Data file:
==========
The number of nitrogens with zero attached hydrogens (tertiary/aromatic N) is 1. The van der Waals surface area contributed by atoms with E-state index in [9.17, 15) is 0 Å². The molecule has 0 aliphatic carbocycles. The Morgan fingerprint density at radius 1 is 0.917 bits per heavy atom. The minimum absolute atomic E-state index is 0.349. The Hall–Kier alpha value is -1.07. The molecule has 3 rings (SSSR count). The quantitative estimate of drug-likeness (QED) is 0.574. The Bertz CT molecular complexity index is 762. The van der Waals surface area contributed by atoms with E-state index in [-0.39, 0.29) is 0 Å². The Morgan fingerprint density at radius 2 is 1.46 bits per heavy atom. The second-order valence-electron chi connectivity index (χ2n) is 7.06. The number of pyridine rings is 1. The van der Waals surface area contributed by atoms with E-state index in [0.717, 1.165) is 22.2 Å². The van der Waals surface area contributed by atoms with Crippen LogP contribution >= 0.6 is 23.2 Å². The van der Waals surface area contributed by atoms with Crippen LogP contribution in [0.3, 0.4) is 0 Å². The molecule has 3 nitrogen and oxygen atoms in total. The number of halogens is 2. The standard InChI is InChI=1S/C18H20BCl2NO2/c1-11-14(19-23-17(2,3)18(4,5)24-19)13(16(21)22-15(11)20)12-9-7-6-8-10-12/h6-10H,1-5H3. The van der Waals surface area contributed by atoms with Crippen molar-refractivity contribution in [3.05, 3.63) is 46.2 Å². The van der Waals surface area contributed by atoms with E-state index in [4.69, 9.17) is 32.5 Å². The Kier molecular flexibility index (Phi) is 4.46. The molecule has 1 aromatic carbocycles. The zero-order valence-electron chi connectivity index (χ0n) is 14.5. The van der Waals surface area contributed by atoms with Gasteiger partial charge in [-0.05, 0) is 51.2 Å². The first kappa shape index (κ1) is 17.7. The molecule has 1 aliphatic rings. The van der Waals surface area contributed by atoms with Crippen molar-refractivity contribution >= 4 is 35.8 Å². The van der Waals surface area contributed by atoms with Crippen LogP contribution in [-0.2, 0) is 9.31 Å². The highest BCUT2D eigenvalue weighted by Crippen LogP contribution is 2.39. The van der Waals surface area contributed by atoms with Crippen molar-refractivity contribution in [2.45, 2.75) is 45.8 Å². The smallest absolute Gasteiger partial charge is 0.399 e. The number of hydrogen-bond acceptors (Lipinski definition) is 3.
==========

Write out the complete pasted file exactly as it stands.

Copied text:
The number of nitrogens with zero attached hydrogens (tertiary/aromatic N) is 1. The van der Waals surface area contributed by atoms with E-state index in [9.17, 15) is 0 Å². The molecule has 0 aliphatic carbocycles. The Morgan fingerprint density at radius 1 is 0.917 bits per heavy atom. The minimum absolute atomic E-state index is 0.349. The Hall–Kier alpha value is -1.07. The molecule has 3 rings (SSSR count). The quantitative estimate of drug-likeness (QED) is 0.574. The Bertz CT molecular complexity index is 762. The van der Waals surface area contributed by atoms with E-state index in [-0.39, 0.29) is 0 Å². The Morgan fingerprint density at radius 2 is 1.46 bits per heavy atom. The second-order valence-electron chi connectivity index (χ2n) is 7.06. The number of pyridine rings is 1. The van der Waals surface area contributed by atoms with E-state index in [0.717, 1.165) is 22.2 Å². The van der Waals surface area contributed by atoms with Crippen LogP contribution >= 0.6 is 23.2 Å². The van der Waals surface area contributed by atoms with Crippen LogP contribution in [0.3, 0.4) is 0 Å². The molecule has 3 nitrogen and oxygen atoms in total. The number of halogens is 2. The standard InChI is InChI=1S/C18H20BCl2NO2/c1-11-14(19-23-17(2,3)18(4,5)24-19)13(16(21)22-15(11)20)12-9-7-6-8-10-12/h6-10H,1-5H3. The van der Waals surface area contributed by atoms with Crippen molar-refractivity contribution in [3.05, 3.63) is 46.2 Å². The van der Waals surface area contributed by atoms with E-state index in [4.69, 9.17) is 32.5 Å². The Kier molecular flexibility index (Phi) is 4.46. The molecule has 1 aromatic carbocycles. The zero-order valence-electron chi connectivity index (χ0n) is 14.5. The van der Waals surface area contributed by atoms with Gasteiger partial charge in [-0.05, 0) is 51.2 Å². The first kappa shape index (κ1) is 17.7. The molecule has 1 aliphatic rings. The van der Waals surface area contributed by atoms with Crippen molar-refractivity contribution >= 4 is 35.8 Å². The van der Waals surface area contributed by atoms with Crippen LogP contribution in [-0.2, 0) is 9.31 Å². The highest BCUT2D eigenvalue weighted by Crippen LogP contribution is 2.39. The van der Waals surface area contributed by atoms with Crippen molar-refractivity contribution in [2.45, 2.75) is 45.8 Å². The smallest absolute Gasteiger partial charge is 0.399 e. The number of hydrogen-bond acceptors (Lipinski definition) is 3.